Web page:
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Taxing digital platforms is a top priority of gov’t – Ofori Atta



Adnan Adams Mohammed

The government has reiterated its intentions of taxing online platforms (digital marketing) as a top priority area to generate additional revenue.


The finance minister has posited that, under revenue generation, the issue of tax exemptions, alongside harnessing revenue from property rates and digitalisation “are going to be key areas for me.”


Last year, there were rumours that government was planning to tax the nascent but rapidly growing section of the services sector of the economy but the government denied the rumours after some Ghanaians in the IT sector rejected the said plans. However the government is this time round bold and resolute on the introduction of the digitalisation tax.


“Let me assure you that these three will be areas of keen interest to ensure domestic revenue mobilisation,” Ken Ofori-Atta said during his vetting.


When pressed on the lack of progress on legislation in the form of the Tax Exemptions Bill, Mr. Ofori-Atta retorted that work had been done.


“A lot has been done between 2017 and 2020 and we are grateful for that. Some things are yet to be done and these are the three I am committing to us doing before that time,” he said.


The government in the past has raised concerns with the amount of money lost from tax concessions.


In March 2019, the Minister of Finance, Ken Ofori-Atta submitted the Tax Exemptions Bill to Parliament.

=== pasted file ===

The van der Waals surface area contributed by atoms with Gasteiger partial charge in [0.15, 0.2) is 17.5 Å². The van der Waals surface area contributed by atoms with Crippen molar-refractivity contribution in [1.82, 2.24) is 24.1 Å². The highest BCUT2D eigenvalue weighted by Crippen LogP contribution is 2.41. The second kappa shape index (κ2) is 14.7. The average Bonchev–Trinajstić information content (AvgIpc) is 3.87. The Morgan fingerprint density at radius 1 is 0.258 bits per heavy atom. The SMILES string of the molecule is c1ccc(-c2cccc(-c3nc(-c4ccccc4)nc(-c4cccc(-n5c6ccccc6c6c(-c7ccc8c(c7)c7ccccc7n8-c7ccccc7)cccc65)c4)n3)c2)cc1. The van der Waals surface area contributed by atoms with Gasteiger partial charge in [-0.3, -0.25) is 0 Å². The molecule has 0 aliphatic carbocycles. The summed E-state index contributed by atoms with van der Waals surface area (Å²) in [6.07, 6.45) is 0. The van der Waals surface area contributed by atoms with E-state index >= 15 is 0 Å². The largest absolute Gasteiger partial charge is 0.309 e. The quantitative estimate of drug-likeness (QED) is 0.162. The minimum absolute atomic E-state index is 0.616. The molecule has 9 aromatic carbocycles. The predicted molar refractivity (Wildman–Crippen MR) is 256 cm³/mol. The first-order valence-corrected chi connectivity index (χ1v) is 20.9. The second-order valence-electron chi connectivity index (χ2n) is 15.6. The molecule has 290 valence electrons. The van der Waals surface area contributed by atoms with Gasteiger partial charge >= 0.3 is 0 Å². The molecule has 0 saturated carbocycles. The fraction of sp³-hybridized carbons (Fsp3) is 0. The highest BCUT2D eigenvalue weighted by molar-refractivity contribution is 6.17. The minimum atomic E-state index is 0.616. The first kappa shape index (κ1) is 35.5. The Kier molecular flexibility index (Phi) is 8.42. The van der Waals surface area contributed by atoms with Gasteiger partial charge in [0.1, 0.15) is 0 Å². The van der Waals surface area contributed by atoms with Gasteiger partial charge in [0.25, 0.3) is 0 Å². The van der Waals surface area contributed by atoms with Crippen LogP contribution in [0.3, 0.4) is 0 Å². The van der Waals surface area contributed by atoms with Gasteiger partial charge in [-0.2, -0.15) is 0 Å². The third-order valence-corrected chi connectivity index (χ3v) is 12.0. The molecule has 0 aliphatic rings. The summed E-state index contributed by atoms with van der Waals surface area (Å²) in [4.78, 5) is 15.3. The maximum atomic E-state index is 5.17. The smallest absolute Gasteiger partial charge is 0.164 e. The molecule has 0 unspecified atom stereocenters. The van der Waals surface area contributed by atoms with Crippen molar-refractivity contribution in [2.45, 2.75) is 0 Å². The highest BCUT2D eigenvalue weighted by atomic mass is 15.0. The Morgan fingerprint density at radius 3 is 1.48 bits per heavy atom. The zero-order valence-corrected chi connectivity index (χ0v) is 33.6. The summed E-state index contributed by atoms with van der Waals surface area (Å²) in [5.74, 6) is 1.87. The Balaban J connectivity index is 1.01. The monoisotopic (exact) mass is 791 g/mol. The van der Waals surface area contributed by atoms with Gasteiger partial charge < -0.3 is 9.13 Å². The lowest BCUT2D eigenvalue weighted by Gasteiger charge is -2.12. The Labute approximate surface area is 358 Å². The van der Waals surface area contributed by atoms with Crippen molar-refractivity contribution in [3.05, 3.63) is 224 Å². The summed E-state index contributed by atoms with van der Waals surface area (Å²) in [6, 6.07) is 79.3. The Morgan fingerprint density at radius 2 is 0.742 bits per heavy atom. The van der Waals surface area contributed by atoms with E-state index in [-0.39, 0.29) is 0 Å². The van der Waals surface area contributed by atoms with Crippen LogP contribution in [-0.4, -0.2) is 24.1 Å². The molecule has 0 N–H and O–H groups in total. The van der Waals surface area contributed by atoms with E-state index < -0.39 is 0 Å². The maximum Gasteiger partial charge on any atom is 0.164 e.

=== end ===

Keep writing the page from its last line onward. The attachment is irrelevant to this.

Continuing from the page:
Cabinet also amended the process for approving exemptions to include compulsory clearance by the Ministry.


The object of the Bill is to rationalise the current exemptions regime on taxes, levies, fees and charges to improve domestic revenue mobilisation.


This is to be achieved by consolidating existing statutory provisions on tax and other exemptions and providing for the administration of exemptions.


Data from the Ministry of Finance indicates that tax exemptions with respect to import duties, import VAT, import NHIL, and Domestic VAT had grown from GHS392 million in 2010 to GHS4.66 billion in 2018.


The Ghana Revenue Authority said it planned to review the country’s tax exemption laws to address revenue losses.


The GRA was concerned that the wholesale exemptions have resulted in exploitation where some beneficiaries eventually evade taxes completely.


The exemptions are mostly granted to businesses coming into the country through the Ghana Free Zones Authority (GFZA), GIPC as well as other specialised institutions.


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